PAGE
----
“The stock markets pulled back slightly immediately after Trump won the election. Then, it recovered and rallied. That is because investors felt that he would be good for the economy, that he would help reflate the economy - boost economic growth and inflation. These are good for US and global equities,” says Menon.Investors have so far chosen to be complacent about the risk of protectionism, he says. Trump accused China of undervaluing the US currency and being responsible for job losses when he was campaigning for the presidency. He also cautioned China about staking its claim on the South China Sea.

“So far, the markets have taken comfort in the fact that Trump has agreed to the One China policy and has had a friendly conversation with President Xi Jinping. Despite this, Trump’s penchant for doing the unexpected means that he could still label China a currency manipulator and slap it with trade tariffs,” says Menon.

“I think investors are hopeful that Trump, being a former businessman, will not take a hardline stance with China as it could hurt US companies with businesses in the country. It remains to be seen whether Trump will indeed live up to his promises.” Menon thinks that imposing tariffs on China could spell bad news for the US economy. “A tariff imposed on China will increase the cost of goods imported into the US. China is a big source of imports for the US. If costs go up, then US companies will have to pay higher prices for their inputs and that will hurt profits. US consumers will also find Chinese goods more expensive and this could hurt consumption spending, which is a key driver of the US economy,” he says.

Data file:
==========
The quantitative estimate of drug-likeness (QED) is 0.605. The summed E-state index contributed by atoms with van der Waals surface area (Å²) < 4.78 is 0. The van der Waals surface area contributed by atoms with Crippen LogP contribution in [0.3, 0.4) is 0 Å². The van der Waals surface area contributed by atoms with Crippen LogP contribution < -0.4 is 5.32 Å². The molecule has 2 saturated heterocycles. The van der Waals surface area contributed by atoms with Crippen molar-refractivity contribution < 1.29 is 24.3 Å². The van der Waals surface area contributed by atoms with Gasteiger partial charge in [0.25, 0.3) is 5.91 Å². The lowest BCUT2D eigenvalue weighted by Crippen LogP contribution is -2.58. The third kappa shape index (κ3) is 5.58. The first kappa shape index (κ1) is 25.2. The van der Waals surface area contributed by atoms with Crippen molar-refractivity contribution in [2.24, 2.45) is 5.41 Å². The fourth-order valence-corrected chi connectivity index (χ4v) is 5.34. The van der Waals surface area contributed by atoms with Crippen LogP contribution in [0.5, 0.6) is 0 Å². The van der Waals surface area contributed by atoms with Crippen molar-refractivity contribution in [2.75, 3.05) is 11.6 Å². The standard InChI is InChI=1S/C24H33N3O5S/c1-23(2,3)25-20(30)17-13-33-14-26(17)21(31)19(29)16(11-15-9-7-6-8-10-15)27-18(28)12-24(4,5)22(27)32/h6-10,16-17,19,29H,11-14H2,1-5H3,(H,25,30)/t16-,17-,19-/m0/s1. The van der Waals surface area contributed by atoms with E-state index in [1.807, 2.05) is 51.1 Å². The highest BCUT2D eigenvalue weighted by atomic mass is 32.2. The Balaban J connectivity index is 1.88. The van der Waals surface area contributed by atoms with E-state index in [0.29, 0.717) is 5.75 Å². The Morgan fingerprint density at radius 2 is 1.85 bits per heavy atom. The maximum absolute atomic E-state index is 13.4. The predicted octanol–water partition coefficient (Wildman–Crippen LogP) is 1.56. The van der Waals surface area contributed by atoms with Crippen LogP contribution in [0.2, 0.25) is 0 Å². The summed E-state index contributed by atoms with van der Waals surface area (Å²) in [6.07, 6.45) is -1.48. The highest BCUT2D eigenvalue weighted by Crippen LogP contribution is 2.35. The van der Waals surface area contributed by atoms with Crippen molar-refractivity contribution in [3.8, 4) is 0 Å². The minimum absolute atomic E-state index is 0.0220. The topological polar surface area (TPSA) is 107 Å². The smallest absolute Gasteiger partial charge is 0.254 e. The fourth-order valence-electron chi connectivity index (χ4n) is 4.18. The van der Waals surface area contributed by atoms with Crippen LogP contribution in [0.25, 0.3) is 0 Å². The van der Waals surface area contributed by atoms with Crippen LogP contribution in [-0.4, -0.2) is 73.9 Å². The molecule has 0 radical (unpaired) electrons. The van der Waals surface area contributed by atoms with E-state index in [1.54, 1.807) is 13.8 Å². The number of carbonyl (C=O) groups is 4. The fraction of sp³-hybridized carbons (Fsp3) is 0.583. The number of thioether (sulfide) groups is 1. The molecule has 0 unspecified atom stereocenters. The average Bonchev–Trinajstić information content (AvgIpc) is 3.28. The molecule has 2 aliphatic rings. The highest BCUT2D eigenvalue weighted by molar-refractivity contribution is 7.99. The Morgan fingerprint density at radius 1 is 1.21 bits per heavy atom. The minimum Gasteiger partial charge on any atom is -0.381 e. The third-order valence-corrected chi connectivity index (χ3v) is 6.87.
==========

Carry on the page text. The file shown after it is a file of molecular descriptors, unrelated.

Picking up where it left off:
Furthermore, imposing tariffs may not necessarily bring the jobs back to the US, says Menon. Between former presidents George W Bush and Barack Obama, the US had lost millions of jobs in the manufacturing sector.“Some of the jobs may have been lost for good. The manufacturers have left the US and settled down somewhere else. These companies are not going to just pull out and return to the US. Automation has also taken over many of the jobs. So, trade protectionism may do more harm than good for the US,” he says.

“Even if the jobs come back, Americans need to have the skillsets required by companies. Over the last eight years, many jobs have left the US and the current skill levels of Americans may not be suitable for re-entry into some of these manufacturing jobs. Clearly, policies need to be put in place to re-skill workers so that the US can attract manufacturing jobs back. This is something that will take time to achieve.” Menon believes that Trump may face road blocks with his aggressive economic policies, especially if they are seen as causing the US budget deficit and debt burden to balloon further. Many of these policies still require approval from Congress, which serves as a check and balance.

“The stock market rallied, thinking that Trump can implement economic policies that are good for businesses. But in reality, the final outcome may not be so rosy if Congress decides to rein in his aggressive plans and fiscal excesses,” says Menon.